German database maker SAP went on a shopping spree last week to buy in rather than build up a mobile platform maker to bolt onto its already bloated business. But why did it drop close to $6bn on Sybase? It was arguably the biggest pure tech news story of the past week, in which German database giant SAP shook money out of its …
SAP needs to find a decent UI designer
The whole SAP business system UI appears carefully designed to be impenetrable and almost unusable, so maybe they are hoping that Sybase can rip the cruft SAP made off the front of their middleware and put something usable there instead?
Dunno whether Sybase is a good candidate for that though, as I've never used their products.
More likely they're just consuming potential competitors, worried that the mess that has been made of almost every SAP installation (including some very high profile major screwups like Levi-Strauss) might be pushing businesses into using small suppliers instead.
I have seen a lot of ads in airports recently for 'small-supplier' business systems - given the way SAP advertises, they may have got scared.
complex event processing
CEP is taking over the world, any big systems company without a decent offering is dead weight. Sybase recently aquired Aleri, which is a leading CEP developer.
How about a little research, hm?
Apparently, the author has never even heard of SAP--"German database maker SAP," "German database giant SAP"--SAP doesn't offer a database product; they're a software services company and their primary product is only the best known ERP in the world. Not sure I even want to read the rest when the article starts out like this.
Er, say what?
What do sap and sybase have to do with anything ``mobile''?
One makes a bloated multi-nodular blob of software goo that keeps Highly Paid Consultants in eternal demand, and the other might be used to keep the data for the goo. So. Mobile? What?
Oracle buys sun and with it mysql, which I don't see the synergy of but what the hell. Just spending the cash on larry landing late again must get boring. Informix got borged by big blue, and presumably the db2 division people know what good it did them. SAP might want to make sure it doesn't get deprived of database access because most of them are now owned by some ``vertical'' dinosaur venture, and now we know what risk they're willing to take to secure that.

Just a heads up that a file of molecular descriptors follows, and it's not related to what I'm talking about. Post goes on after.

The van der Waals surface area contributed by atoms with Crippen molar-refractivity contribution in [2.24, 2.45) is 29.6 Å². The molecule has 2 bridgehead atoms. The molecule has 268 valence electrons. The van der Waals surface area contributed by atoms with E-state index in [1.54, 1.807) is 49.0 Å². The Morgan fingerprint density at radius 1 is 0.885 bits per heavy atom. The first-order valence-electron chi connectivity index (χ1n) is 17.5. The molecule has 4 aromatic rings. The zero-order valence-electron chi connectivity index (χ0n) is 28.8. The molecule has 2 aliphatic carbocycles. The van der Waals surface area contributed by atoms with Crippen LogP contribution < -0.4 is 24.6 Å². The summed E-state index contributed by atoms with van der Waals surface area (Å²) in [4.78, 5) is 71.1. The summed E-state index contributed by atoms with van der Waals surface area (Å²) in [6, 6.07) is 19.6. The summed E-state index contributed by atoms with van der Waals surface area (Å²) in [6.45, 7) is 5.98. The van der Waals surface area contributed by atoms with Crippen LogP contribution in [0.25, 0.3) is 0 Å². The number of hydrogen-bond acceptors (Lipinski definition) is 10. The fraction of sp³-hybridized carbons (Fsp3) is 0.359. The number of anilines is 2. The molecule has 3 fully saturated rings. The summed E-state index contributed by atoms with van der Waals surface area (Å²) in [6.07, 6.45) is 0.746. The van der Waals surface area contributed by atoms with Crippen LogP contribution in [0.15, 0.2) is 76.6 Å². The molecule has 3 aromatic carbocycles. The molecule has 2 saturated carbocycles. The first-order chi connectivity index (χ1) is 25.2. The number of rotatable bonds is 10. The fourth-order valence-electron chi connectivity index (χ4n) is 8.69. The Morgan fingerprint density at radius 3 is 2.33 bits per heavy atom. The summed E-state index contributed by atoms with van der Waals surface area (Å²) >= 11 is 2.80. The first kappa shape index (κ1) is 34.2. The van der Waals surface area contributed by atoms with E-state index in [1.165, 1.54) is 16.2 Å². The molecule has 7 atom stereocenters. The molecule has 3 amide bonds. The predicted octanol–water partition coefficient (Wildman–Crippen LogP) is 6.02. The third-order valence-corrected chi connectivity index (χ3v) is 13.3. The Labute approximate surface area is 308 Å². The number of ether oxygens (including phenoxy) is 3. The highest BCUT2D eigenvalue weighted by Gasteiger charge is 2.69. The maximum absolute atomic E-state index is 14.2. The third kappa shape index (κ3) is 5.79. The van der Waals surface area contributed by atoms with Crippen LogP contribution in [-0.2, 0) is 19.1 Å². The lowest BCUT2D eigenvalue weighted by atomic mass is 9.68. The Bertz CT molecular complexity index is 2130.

Of all the big database happenings lately this may make the most sense, but that isn't saying a lot. Colour me confused. Not that I claim to be an industry insider or anything, mind. Do we have a larry watcher or two in the house?
Paris, because ignorance here is so much less confusing.
Sybase has a number of mobile products
Embedded database, data polling and others. Prior to the take over they were trying to push their mobile products strongly.
Re: Sybase has a number of mobile products
In fact, it goes back to the 1999 or 2000 Palm days when they had notification software for DBAs (not a database itself, but it allowed an off-site DBA to take some limited actions).
So yeah, Sybase has been in this arena for a long while. My only annoyance with them back in Ye Olde Past Centurie was their use of their own non-standard operators for outer joins.
MS SQL Server
Perhaps worth pointing out that MS's SQL Server was based on Sybase's own database & they still share a lot of similarities in SQL syntax,underlying architecture & internal protocols. Their versions of SQL are both called T-SQL(Transact SQL). Owning a cross-platform pet enterprise quality SQL DB (that has lots of Java support) , will surely reduce their reliance on MS, improve optimisation & integration & give them a bigger profit margin to play with, if their customers aren't put off by the "not MS" tag.
So maybe it's about MS as much as Oracle - I'm no expert though, so all this is probably rubbish
And if Sybase can run on a non MS OS then that would be a big plus for the serious users.
Related, but only in the way that a gocart and a car are
Sybase and SQL Server come from the same bloodline, and were very close up until about version 4 (ie about 15 years ago) but they long, looooong since diverged, even in the engine. Sybase was always a damn fine database though. Used to be very popular in financial markets, at least until the Oracle dudes came knocking with their deep pockets and deeper discounts.